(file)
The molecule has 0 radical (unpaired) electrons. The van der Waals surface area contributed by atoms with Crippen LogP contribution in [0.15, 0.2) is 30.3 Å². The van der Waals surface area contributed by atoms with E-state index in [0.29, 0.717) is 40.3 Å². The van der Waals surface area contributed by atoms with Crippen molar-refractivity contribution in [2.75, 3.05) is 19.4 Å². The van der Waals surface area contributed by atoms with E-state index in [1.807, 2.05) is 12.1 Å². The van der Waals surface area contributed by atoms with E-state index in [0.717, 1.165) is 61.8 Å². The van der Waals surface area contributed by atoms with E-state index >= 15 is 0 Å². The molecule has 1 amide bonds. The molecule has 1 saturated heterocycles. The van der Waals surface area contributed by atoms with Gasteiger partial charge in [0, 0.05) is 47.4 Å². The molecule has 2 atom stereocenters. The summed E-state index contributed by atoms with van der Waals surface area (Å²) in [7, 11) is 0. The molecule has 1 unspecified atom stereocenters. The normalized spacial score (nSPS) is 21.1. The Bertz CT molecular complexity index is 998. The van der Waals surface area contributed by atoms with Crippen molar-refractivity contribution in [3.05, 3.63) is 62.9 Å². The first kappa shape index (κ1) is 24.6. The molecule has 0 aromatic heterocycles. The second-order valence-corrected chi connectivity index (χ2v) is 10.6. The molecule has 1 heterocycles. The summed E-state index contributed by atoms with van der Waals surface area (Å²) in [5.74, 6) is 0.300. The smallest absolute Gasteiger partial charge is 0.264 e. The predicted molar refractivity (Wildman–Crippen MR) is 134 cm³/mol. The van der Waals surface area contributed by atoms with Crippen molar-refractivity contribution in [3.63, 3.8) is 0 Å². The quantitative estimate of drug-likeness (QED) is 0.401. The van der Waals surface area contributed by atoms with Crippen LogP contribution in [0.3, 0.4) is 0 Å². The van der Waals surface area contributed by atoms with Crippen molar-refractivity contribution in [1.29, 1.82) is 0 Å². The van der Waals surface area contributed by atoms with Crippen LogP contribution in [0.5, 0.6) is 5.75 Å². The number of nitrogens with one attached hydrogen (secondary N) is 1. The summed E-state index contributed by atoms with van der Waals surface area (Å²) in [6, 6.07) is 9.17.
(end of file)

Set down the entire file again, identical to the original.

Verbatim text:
The molecule has 0 radical (unpaired) electrons. The van der Waals surface area contributed by atoms with Crippen LogP contribution in [0.15, 0.2) is 30.3 Å². The van der Waals surface area contributed by atoms with E-state index in [0.29, 0.717) is 40.3 Å². The van der Waals surface area contributed by atoms with Crippen molar-refractivity contribution in [2.75, 3.05) is 19.4 Å². The van der Waals surface area contributed by atoms with E-state index in [1.807, 2.05) is 12.1 Å². The van der Waals surface area contributed by atoms with E-state index in [0.717, 1.165) is 61.8 Å². The van der Waals surface area contributed by atoms with E-state index >= 15 is 0 Å². The molecule has 1 amide bonds. The molecule has 1 saturated heterocycles. The van der Waals surface area contributed by atoms with Gasteiger partial charge in [0, 0.05) is 47.4 Å². The molecule has 2 atom stereocenters. The summed E-state index contributed by atoms with van der Waals surface area (Å²) in [7, 11) is 0. The molecule has 1 unspecified atom stereocenters. The normalized spacial score (nSPS) is 21.1. The Bertz CT molecular complexity index is 998. The van der Waals surface area contributed by atoms with Crippen molar-refractivity contribution in [3.05, 3.63) is 62.9 Å². The first kappa shape index (κ1) is 24.6. The molecule has 0 aromatic heterocycles. The second-order valence-corrected chi connectivity index (χ2v) is 10.6. The molecule has 1 heterocycles. The summed E-state index contributed by atoms with van der Waals surface area (Å²) in [5.74, 6) is 0.300. The smallest absolute Gasteiger partial charge is 0.264 e. The predicted molar refractivity (Wildman–Crippen MR) is 134 cm³/mol. The van der Waals surface area contributed by atoms with Crippen molar-refractivity contribution in [3.63, 3.8) is 0 Å². The quantitative estimate of drug-likeness (QED) is 0.401. The van der Waals surface area contributed by atoms with Crippen LogP contribution in [0.3, 0.4) is 0 Å². The van der Waals surface area contributed by atoms with Crippen molar-refractivity contribution in [1.29, 1.82) is 0 Å². The van der Waals surface area contributed by atoms with Crippen LogP contribution in [0.5, 0.6) is 5.75 Å². The number of nitrogens with one attached hydrogen (secondary N) is 1. The summed E-state index contributed by atoms with van der Waals surface area (Å²) in [6, 6.07) is 9.17.